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‘No End In Sight For Congestion At Lagos Ports’

Thursday, 04 April 2019 | 00:00

Economic experts are predicting more horrendous traffic congestion as a result of projected increase in volume of port activities in the near future and the haphazard port management system in the country.

According to the experts, the federal government’s efforts to fix the Apapa and Tin Can port access roads to address the problem of port congestion may only see the problem dissipate for about four or five years but the menace would return worse than the current state.

The analysts who spoke at the maiden quarterly business roundtable organised by MMS Plus Newspapers tagged ‘Economic Outlook: Quarterly Verdict’ with the theme: “Post-Election Economy: Exploring Strategies for Growth”, stressed that the port corridor must be reserved and restricted as an exclusive economic zone.

In his contribution, chairman, Nigerian Ports Consultative Council (PCC), Otunba Kunle Folarin said that he has worked on the issue of port corridor for over 16 years, yet he was unhappy that his predictions on the port corridor were correct.

“The port corridor should be a restricted economic zone. It is a place that should be exclusive for port operations. However, in Nigeria we have several residential houses surrounding the ports. Some of them are 10 meters from the port, so it is no longer a port corridor.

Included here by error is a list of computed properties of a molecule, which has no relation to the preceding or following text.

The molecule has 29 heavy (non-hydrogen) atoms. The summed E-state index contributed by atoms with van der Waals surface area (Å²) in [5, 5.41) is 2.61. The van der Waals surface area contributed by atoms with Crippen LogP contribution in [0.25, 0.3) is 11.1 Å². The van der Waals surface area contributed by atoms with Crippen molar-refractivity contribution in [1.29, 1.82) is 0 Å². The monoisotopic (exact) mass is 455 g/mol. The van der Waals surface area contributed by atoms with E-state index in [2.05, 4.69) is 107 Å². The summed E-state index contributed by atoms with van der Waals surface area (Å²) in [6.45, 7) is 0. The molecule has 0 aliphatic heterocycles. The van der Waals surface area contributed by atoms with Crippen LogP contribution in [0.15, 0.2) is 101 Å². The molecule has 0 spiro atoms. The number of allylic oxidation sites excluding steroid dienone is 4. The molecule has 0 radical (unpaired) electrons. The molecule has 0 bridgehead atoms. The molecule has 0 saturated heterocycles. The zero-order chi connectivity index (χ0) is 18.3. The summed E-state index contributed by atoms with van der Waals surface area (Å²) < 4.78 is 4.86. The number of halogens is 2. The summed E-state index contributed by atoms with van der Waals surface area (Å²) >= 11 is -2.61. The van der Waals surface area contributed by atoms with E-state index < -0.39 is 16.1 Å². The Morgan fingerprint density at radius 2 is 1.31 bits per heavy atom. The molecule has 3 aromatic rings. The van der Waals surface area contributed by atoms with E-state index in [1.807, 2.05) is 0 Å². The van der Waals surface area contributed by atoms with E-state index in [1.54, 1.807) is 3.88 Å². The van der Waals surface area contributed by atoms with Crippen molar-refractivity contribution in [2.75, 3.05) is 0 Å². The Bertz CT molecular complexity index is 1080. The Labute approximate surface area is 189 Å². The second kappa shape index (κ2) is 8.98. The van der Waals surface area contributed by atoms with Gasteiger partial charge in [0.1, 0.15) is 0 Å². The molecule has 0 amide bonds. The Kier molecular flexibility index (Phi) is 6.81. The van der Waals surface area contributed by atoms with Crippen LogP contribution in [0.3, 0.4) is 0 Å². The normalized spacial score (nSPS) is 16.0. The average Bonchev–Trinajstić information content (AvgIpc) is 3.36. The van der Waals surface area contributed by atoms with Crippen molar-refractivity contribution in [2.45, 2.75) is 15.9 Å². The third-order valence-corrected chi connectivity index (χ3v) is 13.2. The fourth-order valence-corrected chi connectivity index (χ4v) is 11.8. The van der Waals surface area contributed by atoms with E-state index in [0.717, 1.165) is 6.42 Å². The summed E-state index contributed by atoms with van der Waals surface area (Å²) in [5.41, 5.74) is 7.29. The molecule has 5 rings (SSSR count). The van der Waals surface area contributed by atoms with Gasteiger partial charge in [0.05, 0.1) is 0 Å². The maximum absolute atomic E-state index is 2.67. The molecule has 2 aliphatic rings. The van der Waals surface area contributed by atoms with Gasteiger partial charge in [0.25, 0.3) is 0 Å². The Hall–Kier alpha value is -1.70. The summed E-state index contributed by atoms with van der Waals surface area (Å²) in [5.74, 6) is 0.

Another issue is that a port is a transit area, a holding bay but not a storage area. It should be an area where ships discharge cargoes and the cargoes should leave the ports just as the ships also leave the ports. Speaking further on the issue, the veteran maritime analyst noted that the mechanism for port operations is multimodal.

Meanwhile, chief executive officer, Quiet Dimensions Limited, Mr. Ime Udoma admonished the federal government to strengthen the commercial banks by allowing some public sector funds to be domiciled in such banks.

On his part, the CEO, Kings Communications Limited, Mr. Kingsley Anaroke stressed that Foreign Direct Investments (FDIs) in the country had been limited by the frequent policy changes and the lack of confidence in the government.
Source: Leadership

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